Derek Jarman died too soon, and his loss has been immeasurable to world cinema.
I first met Derek in 1989, when he was interviewed about his work, by Richard Jobson, on a BBC lunchtime magazine program. It was a coup to get him, more so as he openly discussed AIDs, and his own HIV status, at a time when large sections of the media were spouting hatred and bigotry against the gay community. At the time, Jarman was in Glasgow for an exhibition he was presenting at the Third Eye Center, the show consisted of homophobic front pages culled from tabloid newspapers, plastered on the walls around a tarred and feathered, barbed-wire cage, inside which, two young men lay naked on a bed. The effect was powerful and moving.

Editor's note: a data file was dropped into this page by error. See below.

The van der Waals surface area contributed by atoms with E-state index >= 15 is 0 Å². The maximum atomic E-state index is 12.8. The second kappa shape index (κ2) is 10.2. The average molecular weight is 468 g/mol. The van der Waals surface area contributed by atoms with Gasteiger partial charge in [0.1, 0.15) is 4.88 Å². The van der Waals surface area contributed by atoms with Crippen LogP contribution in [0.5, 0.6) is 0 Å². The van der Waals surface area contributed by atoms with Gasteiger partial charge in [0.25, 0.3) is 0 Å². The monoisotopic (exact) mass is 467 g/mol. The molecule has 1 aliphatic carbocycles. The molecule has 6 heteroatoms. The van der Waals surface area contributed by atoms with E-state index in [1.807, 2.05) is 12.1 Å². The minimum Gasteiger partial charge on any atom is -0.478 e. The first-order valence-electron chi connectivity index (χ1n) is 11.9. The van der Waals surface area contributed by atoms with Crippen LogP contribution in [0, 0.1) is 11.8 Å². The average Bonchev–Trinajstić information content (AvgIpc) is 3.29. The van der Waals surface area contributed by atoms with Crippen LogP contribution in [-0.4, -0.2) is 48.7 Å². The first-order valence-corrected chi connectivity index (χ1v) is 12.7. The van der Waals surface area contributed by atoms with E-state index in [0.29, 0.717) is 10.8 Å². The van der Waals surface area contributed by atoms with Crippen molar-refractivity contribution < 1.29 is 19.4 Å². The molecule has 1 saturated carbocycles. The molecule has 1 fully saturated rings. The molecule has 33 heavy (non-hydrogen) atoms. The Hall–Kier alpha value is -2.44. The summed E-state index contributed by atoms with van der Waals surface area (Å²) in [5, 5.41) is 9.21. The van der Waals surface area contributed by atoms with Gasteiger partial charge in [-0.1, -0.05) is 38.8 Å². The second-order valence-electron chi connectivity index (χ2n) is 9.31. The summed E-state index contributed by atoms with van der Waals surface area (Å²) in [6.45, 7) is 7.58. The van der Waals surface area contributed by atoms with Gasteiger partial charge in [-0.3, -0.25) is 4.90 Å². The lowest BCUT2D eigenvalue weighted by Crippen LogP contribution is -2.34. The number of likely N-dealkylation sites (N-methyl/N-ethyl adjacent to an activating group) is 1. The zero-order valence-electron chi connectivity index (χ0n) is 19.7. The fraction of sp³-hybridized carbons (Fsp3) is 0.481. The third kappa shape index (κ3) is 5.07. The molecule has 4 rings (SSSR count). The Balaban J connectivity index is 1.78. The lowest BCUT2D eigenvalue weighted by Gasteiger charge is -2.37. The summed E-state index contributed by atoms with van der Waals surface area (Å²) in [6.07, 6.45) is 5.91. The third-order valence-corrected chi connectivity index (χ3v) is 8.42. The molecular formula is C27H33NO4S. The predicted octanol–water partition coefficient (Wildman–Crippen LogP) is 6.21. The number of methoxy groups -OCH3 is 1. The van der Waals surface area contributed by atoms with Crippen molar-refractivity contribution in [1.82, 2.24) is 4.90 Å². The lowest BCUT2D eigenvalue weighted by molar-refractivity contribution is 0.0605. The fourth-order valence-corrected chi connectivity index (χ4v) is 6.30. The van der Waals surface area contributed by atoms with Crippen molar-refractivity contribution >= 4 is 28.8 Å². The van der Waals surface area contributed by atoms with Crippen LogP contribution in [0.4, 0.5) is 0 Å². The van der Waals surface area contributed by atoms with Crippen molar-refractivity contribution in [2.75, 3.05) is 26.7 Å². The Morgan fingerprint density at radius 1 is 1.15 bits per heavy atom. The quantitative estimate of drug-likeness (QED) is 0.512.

The film was part of a work related project. We were asked to produce something that has or had a huge influence in our own life/lives. Derek Jarman’s work influenced my interest in queer art in the late 80s at a time when Britain was dominated by anti-AIDS rhetoric and a Thatcherite run government. My short film is composed of clips from many of Derek’s films and documentaries, compressed into a 10 minute short about his life and the difficulties people had from finding funds to show their work. Derek, being a film maker and being HIV positive was an example of the prejudice he faced in this right-wing Britain of the time.
Bonus clip of Jarman’s Super 8 footage after the jump…